He maketh the barren woman to keep house, (and to be) a joyful mother of children - `Who maketh the barren woman to dwell (in) the house;' the Septuagint, Syriac, Ethiopic, Arabic, and Vulgate. "A house" is often put for children (Psalms 115:10; Psalms 115:12: cf. Psalms 68:6, margin; Exodus 1:21, He made them (the midwives) houses" ). Fruitful women, as Leah and Rachel, are said to "build the house of Israel" (Ruth 4:11). Hengstenberg translates, 'He maketh the barren woman of the house (i:e., the mistress) to dwell like a joyful mother of children.' The Hebrew seems in the construct form [ `ªqeret (H6135)], 'barren woman of the house,' and the accents favour Hengstenberg. But the old versions all take it in the absolute state, as the English version, which I prefer if the absolute form be legitimate (cf. 1 Samuel 2:5). Hannah in the spirit regarded herself (once barren, afterward fruitful) as the type of Israel (literal and spiritual), and from her own exaltation from depression anticipates the same for her people. Peninnah is a type of the world. Israel (as also the Church), once desolate and having but a little flock, shall have more children in the last days than the once haughty and numerous power that oppressed her (Isaiah 54:1-3). So the Chaldaic paraphrases this verse, 'who places the Church of Israel, which is like a barren woman sitting sad for the members of her house, so as to be frequented with crowds like a joyful mother.' So the Virgin Mary sang, when the Holy Spirit came upon her, and the power of the highest overshadowed her so that she conceived the Saviour. God puts down the mighty and exalts the lowly (Luke 1:46-55). This trilogy, Psalms 111:1-10; Psalms 112:1-10; Psalms 113:1-9, is followed by the tetralogy, Psalms 114:1-8; Psalms 115:1-18; Psalms 116:1-19; Psalms 117:1-2. Combining them, we have an heptade, and prefixing the Davidic trilogy, a decade. The Hallelujah, we have seen, occurs four times in the trilogy. It occurs thrice in the tetralogy (at the end of Psalms 115:1-18; Psalms 116:1-19; and Psalms 117:1-2); in all seven times.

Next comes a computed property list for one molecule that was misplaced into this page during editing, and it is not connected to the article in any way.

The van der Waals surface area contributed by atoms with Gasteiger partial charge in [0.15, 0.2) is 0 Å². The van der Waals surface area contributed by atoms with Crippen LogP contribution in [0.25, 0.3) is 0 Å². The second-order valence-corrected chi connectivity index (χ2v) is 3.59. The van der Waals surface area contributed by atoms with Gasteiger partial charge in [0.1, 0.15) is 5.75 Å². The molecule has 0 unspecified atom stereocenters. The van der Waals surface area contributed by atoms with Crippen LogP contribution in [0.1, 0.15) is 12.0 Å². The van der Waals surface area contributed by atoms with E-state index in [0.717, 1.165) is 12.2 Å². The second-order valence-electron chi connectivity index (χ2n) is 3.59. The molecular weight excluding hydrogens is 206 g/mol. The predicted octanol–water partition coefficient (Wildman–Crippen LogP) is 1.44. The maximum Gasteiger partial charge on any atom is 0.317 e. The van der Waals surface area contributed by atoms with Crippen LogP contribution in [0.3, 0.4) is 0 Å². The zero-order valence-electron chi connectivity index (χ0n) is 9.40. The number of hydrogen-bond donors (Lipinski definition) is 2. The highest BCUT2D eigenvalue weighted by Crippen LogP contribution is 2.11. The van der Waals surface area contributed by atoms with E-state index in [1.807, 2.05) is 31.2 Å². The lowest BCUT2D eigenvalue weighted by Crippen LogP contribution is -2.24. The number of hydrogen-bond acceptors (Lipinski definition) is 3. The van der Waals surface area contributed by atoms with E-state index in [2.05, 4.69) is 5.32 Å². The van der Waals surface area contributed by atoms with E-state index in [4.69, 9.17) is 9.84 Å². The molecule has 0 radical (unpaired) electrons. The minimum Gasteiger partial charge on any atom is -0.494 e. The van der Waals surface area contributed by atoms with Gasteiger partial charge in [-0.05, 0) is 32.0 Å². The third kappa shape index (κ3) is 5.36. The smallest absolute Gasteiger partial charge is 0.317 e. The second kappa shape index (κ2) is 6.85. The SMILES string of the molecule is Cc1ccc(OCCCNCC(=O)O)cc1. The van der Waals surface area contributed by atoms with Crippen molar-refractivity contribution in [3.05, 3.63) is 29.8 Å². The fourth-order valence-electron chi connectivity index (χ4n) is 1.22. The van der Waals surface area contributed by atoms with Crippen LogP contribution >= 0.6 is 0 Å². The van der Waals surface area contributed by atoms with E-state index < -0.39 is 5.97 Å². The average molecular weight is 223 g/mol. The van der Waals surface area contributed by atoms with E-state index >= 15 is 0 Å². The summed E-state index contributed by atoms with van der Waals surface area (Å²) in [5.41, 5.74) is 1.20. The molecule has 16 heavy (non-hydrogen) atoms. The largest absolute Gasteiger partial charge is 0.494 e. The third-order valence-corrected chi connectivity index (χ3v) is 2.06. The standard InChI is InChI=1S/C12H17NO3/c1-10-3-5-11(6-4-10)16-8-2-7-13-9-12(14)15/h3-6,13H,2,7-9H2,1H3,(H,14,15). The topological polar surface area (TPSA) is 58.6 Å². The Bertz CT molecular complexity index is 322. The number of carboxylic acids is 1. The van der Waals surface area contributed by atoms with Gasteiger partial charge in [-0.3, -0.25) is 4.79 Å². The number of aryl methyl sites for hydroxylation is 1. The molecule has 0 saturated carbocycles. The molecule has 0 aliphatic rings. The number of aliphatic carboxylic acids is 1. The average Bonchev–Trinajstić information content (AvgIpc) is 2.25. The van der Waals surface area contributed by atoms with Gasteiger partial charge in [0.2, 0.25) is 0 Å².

The 113th Psalm, with the five following Psalms 114:1-8; Psalms 115:1-18; Psalms 116:1-19; Psalms 117:1-2; Psalms 118:1-29, forms the greater Hallel (as the Jews called it), or grand hymn of praise, especially sung at the Passover feasts. Buxtorf, in his 'Chaldaic Lexicon', pp. 613, 614, observes-`The whole is divided into two parts. The former contains Psalms 113:1-9 and Psalms 114:1-8; the latter, Psalms 115:1-18; Psalms 116:1-19; Psalms 117:1-2; Psalms 118:1-29. The Jews usually recite the former at the Passover, before they sit to table, and take food; the latter, after they have taken food, and have drunk the fourth and last cup, having added another blessing which they call the blessing of the song, also that solemn formula, Blessed be He who createth the fruit of the vine. So they close the Passover supper. The antiquity of this usage appears from its mention in the Talmud in Pesachim, fol. 117, Colossians 1:1-29, etc. Compare Lightfoot, 'Temple Service,' ch. 13, who shows that the former part of the Hallel was recited or sung after the second of the four cups drunk at the feast.
Thus the latter part of the Hallel was probably the "hymn" sung by Christ and His disciples at the last Passover supper (Matthew 26:30).
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Jamieson, Robert, D.D.; Fausset, A. R.; Brown, David. "Commentary on Psalms 113". "Commentary Critical and Explanatory on the Whole Bible - Unabridged". https://www.studylight.org/
the Fourth Week after Epiphany